Tuesday, April 15, 2014

Making Sense of the Bundy/BLM Standoff

I paid close attention to the standoff at the Nevada ranch of Cliven Bundy. I listened to both sides and tried my best to figure out the chain of events that led to thousands of ordinary Americans standing up to the armed paramilitary BLM agents.

I may have found someone who has a balanced view of the issue, over at Powerline blog. John Hinderaker has this most excellent post: Why You Should Be Sympathetic Toward Cliven Bundy.

A sample...

Over the last two or three decades, the Bureau has squeezed the ranchers in southern Nevada by limiting the acres on which their cattle can graze, reducing the number of cattle that can be on federal land, and charging grazing fees for the ever-diminishing privilege. The effect of these restrictions has been to drive the ranchers out of business. Formerly, there were dozens of ranches in the area where Bundy operates. Now, his ranch is the only one. When Bundy refused to pay grazing fees beginning in around 1993, he said something to the effect of, they are supposed to be charging me a fee for managing the land and all they are doing is trying to manage me out of business. Why should I pay them for that?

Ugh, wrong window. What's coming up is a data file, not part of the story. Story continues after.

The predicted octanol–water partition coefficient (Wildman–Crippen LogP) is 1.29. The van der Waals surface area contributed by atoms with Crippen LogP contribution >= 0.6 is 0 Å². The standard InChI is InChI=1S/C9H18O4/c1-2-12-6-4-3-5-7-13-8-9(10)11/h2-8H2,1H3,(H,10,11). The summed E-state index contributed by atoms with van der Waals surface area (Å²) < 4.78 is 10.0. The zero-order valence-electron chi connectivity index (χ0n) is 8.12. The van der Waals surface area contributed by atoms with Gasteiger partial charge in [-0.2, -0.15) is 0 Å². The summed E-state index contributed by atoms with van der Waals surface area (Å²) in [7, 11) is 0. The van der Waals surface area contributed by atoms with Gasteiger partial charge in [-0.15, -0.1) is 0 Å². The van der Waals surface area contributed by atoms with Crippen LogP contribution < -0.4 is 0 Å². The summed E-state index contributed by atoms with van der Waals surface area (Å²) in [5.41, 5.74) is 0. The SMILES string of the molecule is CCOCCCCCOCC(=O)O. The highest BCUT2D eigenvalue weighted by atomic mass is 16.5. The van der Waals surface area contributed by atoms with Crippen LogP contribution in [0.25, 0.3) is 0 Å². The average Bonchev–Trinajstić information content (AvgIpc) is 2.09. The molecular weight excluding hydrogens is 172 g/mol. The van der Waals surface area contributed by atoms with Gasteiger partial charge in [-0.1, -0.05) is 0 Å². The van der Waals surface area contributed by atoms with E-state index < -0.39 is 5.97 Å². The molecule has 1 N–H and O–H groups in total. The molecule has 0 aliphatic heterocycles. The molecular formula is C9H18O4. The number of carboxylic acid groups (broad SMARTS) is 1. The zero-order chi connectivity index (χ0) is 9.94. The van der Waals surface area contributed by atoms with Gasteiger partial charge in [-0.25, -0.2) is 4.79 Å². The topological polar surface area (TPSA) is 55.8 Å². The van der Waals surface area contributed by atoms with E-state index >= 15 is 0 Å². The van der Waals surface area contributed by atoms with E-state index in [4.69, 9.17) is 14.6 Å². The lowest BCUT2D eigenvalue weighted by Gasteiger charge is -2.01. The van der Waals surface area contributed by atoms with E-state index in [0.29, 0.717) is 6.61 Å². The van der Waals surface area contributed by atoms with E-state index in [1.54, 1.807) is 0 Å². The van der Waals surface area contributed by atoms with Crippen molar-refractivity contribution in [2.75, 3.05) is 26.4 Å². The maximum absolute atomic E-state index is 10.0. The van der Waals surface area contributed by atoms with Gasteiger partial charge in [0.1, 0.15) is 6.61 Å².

It gets better. As Instapundit says, read the whole thing.

At the time of this writing, there are rumors that the heavily armed BLM agents will attempt a raid on the Bundy Ranch.

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